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BenefitsLink > Q&A Columns >

Stop, Look & Listen: Railroad Retirement Benefits Q&A

Answers are provided by Robert S. Kaufman

Coverage of Publicly-Owned Railroads

(Posted August 20, 2000 and revised August 23, 2001)

Question 60: For six years I worked for a railroad owned by a state. The railroad didn't pay into the Railroad Retirement Fund or report my service to the Railroad Retirement Board, on the advice of the comptroller. I've filed an appeal with the Railroad Retirement Board (RRB) to get credit for my six years so it can be added to the 20 years of other railroad work. Do I have a good case?

Answer: You have an excellent case if the facts are as you say.

The only publicly-owned railroad that is exempt from the Railroad Retirement System is the Alaska Railroad. That's because it was once owned by the Federal government and its employees were covered by the Civil Service system.

All other railroads in the United States-- both public and private-- are covered by Railroad Retirement. The coverage, reporting and tax requirements are mandatory by Federal law, and there are substancial penalities for non-compliance by an employer. The tax applies to state-owned railroads, notwithstanding the comptroller's advice. (By the way, I didn't know that comptrollers had legal training!)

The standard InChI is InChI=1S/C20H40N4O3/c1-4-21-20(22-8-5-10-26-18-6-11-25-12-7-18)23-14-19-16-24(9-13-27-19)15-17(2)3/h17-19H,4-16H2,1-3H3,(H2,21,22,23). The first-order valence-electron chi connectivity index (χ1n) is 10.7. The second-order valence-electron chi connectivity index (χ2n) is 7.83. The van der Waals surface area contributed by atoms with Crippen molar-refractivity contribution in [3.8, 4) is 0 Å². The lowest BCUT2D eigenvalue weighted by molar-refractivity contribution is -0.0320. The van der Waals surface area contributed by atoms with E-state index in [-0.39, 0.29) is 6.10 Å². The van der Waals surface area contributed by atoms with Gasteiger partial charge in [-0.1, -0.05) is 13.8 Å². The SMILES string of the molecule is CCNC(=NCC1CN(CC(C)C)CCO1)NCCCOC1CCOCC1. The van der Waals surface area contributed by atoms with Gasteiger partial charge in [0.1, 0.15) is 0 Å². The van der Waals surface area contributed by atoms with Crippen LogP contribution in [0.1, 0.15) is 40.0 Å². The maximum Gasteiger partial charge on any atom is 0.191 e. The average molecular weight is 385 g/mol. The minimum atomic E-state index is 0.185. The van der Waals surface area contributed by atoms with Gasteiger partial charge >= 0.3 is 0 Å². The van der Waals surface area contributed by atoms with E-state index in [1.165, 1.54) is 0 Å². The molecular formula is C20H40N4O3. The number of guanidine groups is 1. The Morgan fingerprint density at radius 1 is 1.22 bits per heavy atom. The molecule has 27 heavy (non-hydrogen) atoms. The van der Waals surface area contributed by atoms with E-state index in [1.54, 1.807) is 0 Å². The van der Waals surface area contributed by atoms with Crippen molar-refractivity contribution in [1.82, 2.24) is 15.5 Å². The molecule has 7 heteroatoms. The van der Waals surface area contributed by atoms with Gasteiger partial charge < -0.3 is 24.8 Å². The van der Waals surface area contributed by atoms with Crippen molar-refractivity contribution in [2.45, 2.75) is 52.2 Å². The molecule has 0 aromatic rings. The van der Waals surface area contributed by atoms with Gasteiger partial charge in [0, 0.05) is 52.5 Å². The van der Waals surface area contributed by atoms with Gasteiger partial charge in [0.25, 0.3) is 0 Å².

You should pursue this issue with the RRB. The normal four year retroactivity in service reports shouldn't apply in your case because of the railroad's non-compliance.

Author's Note:
In August 2001, the inquirer reported that the Railroad Retirement Board members had granted his appeal & he will now receive full credit for his service.

Important notice:

Answers are provided as general guidance on the subjects covered in the question and are not provided as legal advice to the questioner or to readers. Any legal issues should be reviewed by your legal counsel to apply the law to the particular facts of this and similar situations.

The law in this area changes frequently. Answers are believed to be correct as of the posting dates shown. The completeness or accuracy of a particular answer may be affected by changes in the law (statutes, regulations, rulings, court decisions, etc.) that occur after the date on which a particular Q&A is posted.

Copyright 1997-2017 Robert S. Kaufman
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